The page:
Franny Choi is the author of Soft Science (Alice James Books), Floating, Brilliant, Gone (Write Bloody Publishing), and two forthcoming projects from Ecco Books, including an essay collection on race, feminism, and robots. The Founder of Brew & Forge, she lives and teaches in Western Massachusetts. Find her at: www.frannychoi.com and www.brewandforge.com
Kai Coggin (she/her) is the author of four poetry collections, most recently Mining for Stardust (FlowerSong Press 2021) and INCANDESCENT (Sibling Rivalry Press 2019). She is a queer woman of color who thinks Black Lives Matter, a teaching artist in poetry with the Arkansas Arts Council and Arkansas Learning Through the Arts, and host of the longest-running consecutive weekly open mic series in the country—Wednesday Night Poetry. Recently awarded the 2021 Governor’s Arts Award and named “Best Poet in Arkansas” by the Arkansas Times, her fierce and powerful poetry has been nominated four times for The Pushcart Prize, as well as Bettering American Poetry 2015, and Best of the Net 2016, 2018, and 2021. Her poems have appeared or are forthcoming in POETRY, Cultural Weekly, SOLSTICE, Bellevue Literary Review, TAB, Entropy, SWWIM, Split This Rock, Sinister Wisdom, Lavender Review, Tupelo Press, West Trestle Review, and elsewhere. Coggin is Associate Editor at The Rise Up Review. She lives with her wife and their two adorable dogs in the valley of a small mountain in Hot Springs National Park, Arkansas.
Darren Donate is a first-generation Mexican-American and visual poet. He previously obtained his MFA at the University of New Mexico. Darren is currently teaching high school and coaching wrestling in Tucson, Arizona. His work has been most recently featured in DIALOGIST and is forthcoming in Berkeley Poetry Review.
Shangyang Fang grew up in Chengdu, China, and writes both in English and Chinese. A Wallace Stegner fellow at Stanford University, his works have appeared in The Nation, New England Review, Ploughshares, The Yale Review, and anthologized in Forward Book of Poetry Anthology 2020 and The Best American Poetry 2022. He is the author of the poetry collection Burying the Mountain (Copper Canyon Press, 2021).
S. Ferdowsi is a multi-genre writer based in the Midwest. She is a frequent collaborator with the live-lit storytelling series at 2nd Story and her written work has been published in The Rumpus, Newcity, and Gordon Square Review. If you’re interested in getting in touch, please email her at firstname.lastname@example.org.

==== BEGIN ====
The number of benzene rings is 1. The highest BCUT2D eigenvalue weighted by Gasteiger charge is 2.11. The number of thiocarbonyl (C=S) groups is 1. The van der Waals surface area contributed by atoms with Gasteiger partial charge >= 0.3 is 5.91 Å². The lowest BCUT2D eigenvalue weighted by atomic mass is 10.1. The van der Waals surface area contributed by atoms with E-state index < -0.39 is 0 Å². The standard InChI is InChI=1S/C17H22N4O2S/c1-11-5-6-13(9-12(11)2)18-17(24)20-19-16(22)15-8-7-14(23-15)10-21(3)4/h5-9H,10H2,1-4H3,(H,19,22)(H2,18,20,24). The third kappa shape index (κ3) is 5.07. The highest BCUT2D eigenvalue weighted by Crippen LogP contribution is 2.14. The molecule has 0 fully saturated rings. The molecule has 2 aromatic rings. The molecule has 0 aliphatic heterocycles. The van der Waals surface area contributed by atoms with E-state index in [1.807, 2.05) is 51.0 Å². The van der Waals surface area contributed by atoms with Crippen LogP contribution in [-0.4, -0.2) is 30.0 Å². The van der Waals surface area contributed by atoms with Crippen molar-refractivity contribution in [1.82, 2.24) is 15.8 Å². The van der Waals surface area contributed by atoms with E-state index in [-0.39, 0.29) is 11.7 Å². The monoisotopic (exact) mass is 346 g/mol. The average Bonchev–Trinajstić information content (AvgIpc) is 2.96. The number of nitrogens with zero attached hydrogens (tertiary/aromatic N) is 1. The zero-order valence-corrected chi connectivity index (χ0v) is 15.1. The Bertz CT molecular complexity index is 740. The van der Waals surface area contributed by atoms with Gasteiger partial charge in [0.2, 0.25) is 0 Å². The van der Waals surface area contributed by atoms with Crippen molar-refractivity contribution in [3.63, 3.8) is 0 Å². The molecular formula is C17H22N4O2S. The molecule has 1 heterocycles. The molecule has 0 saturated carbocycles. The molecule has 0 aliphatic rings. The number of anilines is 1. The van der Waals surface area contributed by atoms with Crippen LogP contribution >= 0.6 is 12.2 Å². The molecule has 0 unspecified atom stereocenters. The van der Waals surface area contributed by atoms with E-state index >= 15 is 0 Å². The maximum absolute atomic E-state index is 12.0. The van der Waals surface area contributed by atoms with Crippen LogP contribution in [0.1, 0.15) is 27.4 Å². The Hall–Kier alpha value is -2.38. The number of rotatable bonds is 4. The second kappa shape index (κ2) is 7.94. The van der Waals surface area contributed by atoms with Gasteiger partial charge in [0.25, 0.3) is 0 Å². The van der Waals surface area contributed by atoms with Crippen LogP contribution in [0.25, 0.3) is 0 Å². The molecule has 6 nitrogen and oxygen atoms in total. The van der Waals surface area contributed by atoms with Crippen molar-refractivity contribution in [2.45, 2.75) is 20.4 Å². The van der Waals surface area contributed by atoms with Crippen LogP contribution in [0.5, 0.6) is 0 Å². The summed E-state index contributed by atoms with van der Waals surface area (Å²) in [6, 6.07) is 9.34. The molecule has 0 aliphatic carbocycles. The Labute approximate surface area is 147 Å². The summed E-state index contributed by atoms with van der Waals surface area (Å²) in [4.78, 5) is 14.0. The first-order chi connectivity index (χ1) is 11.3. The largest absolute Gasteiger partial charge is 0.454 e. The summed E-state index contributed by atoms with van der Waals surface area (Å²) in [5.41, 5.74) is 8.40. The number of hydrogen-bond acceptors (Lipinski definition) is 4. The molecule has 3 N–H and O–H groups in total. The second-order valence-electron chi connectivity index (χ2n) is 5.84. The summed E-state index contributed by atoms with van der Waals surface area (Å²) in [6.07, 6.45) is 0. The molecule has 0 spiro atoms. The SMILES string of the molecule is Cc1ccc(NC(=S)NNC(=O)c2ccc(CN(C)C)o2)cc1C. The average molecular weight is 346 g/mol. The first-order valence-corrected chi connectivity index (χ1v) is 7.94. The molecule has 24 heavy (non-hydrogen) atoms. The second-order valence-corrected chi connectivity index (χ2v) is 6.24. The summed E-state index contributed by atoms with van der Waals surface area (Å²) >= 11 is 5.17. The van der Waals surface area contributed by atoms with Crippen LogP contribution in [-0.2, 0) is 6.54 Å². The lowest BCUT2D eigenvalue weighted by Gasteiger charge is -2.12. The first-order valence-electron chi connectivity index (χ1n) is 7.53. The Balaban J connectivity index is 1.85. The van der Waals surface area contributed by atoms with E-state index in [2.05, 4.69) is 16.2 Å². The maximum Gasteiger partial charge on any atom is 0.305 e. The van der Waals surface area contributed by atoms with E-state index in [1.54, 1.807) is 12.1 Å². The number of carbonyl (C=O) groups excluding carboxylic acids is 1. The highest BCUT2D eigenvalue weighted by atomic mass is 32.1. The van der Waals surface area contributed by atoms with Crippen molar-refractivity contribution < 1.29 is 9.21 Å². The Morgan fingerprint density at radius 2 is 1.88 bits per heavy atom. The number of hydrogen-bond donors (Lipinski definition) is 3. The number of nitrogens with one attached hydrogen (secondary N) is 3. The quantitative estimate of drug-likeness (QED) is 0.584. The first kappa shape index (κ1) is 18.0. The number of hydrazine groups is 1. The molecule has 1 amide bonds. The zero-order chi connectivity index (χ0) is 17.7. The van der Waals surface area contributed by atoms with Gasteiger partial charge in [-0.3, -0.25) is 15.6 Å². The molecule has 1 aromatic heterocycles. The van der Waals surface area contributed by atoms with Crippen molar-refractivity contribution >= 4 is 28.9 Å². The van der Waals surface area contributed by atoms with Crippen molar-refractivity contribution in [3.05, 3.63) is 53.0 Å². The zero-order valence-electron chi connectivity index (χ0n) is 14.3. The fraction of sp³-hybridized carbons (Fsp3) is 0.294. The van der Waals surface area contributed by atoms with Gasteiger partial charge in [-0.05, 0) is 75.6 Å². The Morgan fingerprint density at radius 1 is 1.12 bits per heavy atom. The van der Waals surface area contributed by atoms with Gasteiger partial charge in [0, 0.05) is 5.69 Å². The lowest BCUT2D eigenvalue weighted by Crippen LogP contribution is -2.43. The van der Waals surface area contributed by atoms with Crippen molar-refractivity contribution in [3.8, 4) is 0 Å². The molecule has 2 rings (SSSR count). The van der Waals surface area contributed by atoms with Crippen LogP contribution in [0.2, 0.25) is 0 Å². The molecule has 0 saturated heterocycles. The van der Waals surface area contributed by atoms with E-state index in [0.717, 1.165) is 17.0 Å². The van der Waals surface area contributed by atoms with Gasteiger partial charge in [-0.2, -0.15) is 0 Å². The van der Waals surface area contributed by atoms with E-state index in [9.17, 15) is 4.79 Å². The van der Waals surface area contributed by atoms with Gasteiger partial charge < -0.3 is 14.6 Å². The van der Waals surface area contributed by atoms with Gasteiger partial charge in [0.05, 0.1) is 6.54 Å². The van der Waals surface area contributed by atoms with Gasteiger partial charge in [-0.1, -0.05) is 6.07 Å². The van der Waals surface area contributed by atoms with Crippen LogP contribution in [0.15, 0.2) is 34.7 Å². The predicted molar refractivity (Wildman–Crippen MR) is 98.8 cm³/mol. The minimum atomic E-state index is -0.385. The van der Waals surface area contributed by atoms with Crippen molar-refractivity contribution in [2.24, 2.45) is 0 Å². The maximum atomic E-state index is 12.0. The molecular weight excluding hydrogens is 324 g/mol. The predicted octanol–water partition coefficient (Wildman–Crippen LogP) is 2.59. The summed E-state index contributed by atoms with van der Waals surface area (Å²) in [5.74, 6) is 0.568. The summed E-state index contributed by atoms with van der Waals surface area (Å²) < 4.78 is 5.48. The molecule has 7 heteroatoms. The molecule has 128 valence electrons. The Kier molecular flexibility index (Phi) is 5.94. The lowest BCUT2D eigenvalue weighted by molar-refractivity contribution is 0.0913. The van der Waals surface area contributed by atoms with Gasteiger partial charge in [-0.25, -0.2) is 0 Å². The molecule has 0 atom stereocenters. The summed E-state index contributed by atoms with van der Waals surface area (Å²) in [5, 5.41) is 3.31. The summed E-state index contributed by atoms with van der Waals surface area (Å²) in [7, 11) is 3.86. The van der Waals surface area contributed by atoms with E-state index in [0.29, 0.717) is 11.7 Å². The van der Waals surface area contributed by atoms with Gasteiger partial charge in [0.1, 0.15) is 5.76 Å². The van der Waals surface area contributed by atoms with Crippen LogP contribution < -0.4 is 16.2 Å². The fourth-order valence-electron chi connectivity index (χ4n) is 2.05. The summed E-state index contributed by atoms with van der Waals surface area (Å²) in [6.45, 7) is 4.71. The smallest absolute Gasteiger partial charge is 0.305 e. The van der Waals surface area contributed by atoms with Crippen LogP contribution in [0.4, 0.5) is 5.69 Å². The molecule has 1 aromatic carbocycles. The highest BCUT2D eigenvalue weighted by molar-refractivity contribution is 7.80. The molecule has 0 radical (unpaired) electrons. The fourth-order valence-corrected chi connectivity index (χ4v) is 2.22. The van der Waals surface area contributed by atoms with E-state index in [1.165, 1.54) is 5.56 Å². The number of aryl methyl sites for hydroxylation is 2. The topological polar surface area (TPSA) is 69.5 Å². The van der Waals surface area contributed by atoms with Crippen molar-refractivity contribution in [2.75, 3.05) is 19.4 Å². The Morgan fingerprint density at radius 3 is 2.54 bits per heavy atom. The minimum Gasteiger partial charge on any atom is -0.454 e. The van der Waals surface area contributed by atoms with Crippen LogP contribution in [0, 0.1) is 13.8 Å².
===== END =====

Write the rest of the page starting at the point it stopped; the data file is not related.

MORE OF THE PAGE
Alexis Aceves Garcia opens portals into ease through their work as a writer, co-curator of already felt: poems in revolt & bounty alongside danilo machado and Devyn Mañibo, and managing editor at Deem Journal. They are currently the caretaker of a heart-shaped hummingbird feeder in their abuela’s backyard and an MFA in writing candidate at the University of California San Diego. You can find their poems in The Hennepin Review, Apogee Journal, Peach Mag, and The BreakBeat Poets Volume 4: LatiNext. And follow them on Instagram and Twitter @loveloaf_.
Destiny Hemphill (she/her) is a ritual worker and poet living with chronic pain in Durham, NC. A recipient of fellowships from Naropa University’s Summer Writing Program, Callaloo, Tin House, and Kenyon Review’s Writers Workshop, she is the author of the poetry chapbook Oracle: a Cosmology (Honeysuckle Press, 2018). Her collection, motherworld: a devotional for the alter-life, is forthcoming from Ugly Duckling Presse in 2023.
Noor Hindi (she/her/hers) is a Palestinian-American poet and reporter. She is a 2021 Ruth Lilly and Dorothy Sargent Rosenberg Fellow. Follow her on Twitter @MyNrhindi.
Eddie Kim received his MFA in Poetry from the University of Alaska Fairbanks. He is a Kundiman fellow from Seattle. His poems have appeared in Poetry Northwest, The Margins, The Collagist (now The Rupture), Pinwheel, Lantern Review, South Dakota Review, and others. His poem, “Telephone of the Wind,” was featured on Tracy K. Smith’s iteration of the podcast, The Slowdown.
Sarah Lao is a Chinese American writer from Atlanta, Georgia. Her poetry can be found or is forthcoming in AGNI, Narrative, Black Warrior Review, and the Georgia Review, among others. She is currently studying at Harvard College, and she can be found on Twitter @sarahclao.
Claire Luchette is the author of the novel Agatha of Little Neon.
Paul Negri is the editor of a dozen literary anthologies from Dover Publications, Inc. He has twice been awarded the gold medal for fiction in the William Faulkner – William Wisdom Writing Competition. His work has appeared in more than fifty print and online publications, including The Penn Review, Flash Fiction Magazine, Lumiere Review, The Cabinet of Heed, and Into the Void. He lives in Clemmons, North Carolina.